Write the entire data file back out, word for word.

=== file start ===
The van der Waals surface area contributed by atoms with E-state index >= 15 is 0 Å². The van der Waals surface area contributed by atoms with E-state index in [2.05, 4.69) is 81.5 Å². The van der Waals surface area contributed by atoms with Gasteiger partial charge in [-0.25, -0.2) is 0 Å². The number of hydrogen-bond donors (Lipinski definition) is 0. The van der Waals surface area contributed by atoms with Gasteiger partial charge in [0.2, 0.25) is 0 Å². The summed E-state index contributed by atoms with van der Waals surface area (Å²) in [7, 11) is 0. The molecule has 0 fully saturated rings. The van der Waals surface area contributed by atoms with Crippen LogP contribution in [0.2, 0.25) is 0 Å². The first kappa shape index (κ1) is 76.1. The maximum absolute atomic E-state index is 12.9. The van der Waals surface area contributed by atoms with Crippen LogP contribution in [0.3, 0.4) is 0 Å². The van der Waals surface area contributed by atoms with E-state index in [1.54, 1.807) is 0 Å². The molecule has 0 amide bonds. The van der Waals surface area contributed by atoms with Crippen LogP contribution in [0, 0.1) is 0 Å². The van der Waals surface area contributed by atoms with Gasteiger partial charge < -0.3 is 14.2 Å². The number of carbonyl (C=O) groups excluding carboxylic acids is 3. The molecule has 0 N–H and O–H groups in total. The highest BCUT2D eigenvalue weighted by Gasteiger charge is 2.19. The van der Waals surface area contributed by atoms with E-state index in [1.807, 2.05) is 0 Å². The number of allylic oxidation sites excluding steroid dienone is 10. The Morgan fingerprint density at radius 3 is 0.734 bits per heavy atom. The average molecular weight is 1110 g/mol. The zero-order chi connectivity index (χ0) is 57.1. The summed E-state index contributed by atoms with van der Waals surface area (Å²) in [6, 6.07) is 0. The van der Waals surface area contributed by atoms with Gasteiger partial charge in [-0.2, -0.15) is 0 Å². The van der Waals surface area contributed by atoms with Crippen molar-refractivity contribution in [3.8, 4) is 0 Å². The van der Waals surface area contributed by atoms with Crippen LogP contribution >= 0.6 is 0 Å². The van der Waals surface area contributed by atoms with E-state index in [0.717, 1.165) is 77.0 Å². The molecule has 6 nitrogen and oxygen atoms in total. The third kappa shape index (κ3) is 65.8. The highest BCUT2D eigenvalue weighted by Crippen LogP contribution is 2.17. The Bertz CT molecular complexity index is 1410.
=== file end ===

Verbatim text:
The van der Waals surface area contributed by atoms with E-state index >= 15 is 0 Å². The van der Waals surface area contributed by atoms with E-state index in [2.05, 4.69) is 81.5 Å². The van der Waals surface area contributed by atoms with Gasteiger partial charge in [-0.25, -0.2) is 0 Å². The number of hydrogen-bond donors (Lipinski definition) is 0. The van der Waals surface area contributed by atoms with Gasteiger partial charge in [0.2, 0.25) is 0 Å². The summed E-state index contributed by atoms with van der Waals surface area (Å²) in [7, 11) is 0. The molecule has 0 fully saturated rings. The van der Waals surface area contributed by atoms with Crippen LogP contribution in [0.2, 0.25) is 0 Å². The first kappa shape index (κ1) is 76.1. The maximum absolute atomic E-state index is 12.9. The van der Waals surface area contributed by atoms with Crippen LogP contribution in [0.3, 0.4) is 0 Å². The van der Waals surface area contributed by atoms with E-state index in [1.54, 1.807) is 0 Å². The molecule has 0 amide bonds. The van der Waals surface area contributed by atoms with Crippen LogP contribution in [0, 0.1) is 0 Å². The van der Waals surface area contributed by atoms with Gasteiger partial charge < -0.3 is 14.2 Å². The number of carbonyl (C=O) groups excluding carboxylic acids is 3. The molecule has 0 N–H and O–H groups in total. The highest BCUT2D eigenvalue weighted by Gasteiger charge is 2.19. The van der Waals surface area contributed by atoms with E-state index in [1.807, 2.05) is 0 Å². The number of allylic oxidation sites excluding steroid dienone is 10. The Morgan fingerprint density at radius 3 is 0.734 bits per heavy atom. The average molecular weight is 1110 g/mol. The zero-order chi connectivity index (χ0) is 57.1. The summed E-state index contributed by atoms with van der Waals surface area (Å²) in [6, 6.07) is 0. The van der Waals surface area contributed by atoms with Gasteiger partial charge in [-0.2, -0.15) is 0 Å². The van der Waals surface area contributed by atoms with Crippen molar-refractivity contribution in [3.8, 4) is 0 Å². The van der Waals surface area contributed by atoms with Crippen LogP contribution >= 0.6 is 0 Å². The van der Waals surface area contributed by atoms with E-state index in [0.717, 1.165) is 77.0 Å². The molecule has 6 nitrogen and oxygen atoms in total. The third kappa shape index (κ3) is 65.8. The highest BCUT2D eigenvalue weighted by Crippen LogP contribution is 2.17. The Bertz CT molecular complexity index is 1410.